One of the major research thrusts of the West African Rice Development Association (WARDA) to meet the ever-increasing demand for rice in West and Central Africa (WCA) has been the development of higher yielding varieties. By 1996 WARDA had developed a range of new interspecific varieties derived from crosses between the Asian rice, Oryza sativa and the African rice O. glaberrima. These varieties, later termed NERICAs (New Rice for Africa), have shown a stable and high yield and tolerance to major biophysical production constraints in a range of upland environments. Their rapid dissemination to small rice farmers in WCA has been achieved through participatory varietal selection (PVS), an applied and adaptive research mechanism in which farmers play an active role in varietal selection, development and spread. PVS lasts for three years during which farmers select and evaluate varieties on their own farms. PVS was initiated in Côte d'Ivoire in 1996 and by 2000 all 17 WARDA member countries had initiated PVS involving 4000 farmers at 105 sites. Particular progress has been made in Guinea where from 1997 to 2000 the number of farmers participating in PVS rose from 116 to 20,000 the area sown to NERICAs from 50 to 8,000 hectares.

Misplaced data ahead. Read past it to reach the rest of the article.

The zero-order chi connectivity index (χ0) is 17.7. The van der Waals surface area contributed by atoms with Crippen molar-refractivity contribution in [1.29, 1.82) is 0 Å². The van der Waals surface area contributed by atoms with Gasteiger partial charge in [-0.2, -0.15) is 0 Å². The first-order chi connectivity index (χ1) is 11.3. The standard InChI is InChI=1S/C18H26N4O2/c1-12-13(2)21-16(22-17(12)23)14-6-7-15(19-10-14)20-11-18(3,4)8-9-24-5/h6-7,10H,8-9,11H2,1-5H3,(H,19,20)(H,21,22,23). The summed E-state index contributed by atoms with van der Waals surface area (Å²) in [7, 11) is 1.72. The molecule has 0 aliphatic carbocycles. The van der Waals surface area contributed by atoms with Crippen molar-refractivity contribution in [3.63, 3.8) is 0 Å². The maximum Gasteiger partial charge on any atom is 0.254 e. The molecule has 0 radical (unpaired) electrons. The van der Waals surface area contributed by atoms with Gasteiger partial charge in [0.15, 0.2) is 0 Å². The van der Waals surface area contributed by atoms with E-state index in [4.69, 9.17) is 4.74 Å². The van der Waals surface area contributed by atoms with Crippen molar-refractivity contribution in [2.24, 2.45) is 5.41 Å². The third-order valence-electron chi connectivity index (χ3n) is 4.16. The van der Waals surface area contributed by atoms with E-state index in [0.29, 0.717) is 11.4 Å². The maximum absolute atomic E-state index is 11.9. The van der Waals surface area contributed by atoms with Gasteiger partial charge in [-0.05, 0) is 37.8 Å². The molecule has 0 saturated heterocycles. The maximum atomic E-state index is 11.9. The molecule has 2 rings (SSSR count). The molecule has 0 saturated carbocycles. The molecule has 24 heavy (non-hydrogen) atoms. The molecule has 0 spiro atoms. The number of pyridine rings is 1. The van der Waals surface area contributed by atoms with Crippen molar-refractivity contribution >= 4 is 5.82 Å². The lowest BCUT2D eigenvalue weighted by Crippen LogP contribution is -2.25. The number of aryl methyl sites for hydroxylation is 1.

Development of New Rice for Africa (NERICA) and participatory varietal selection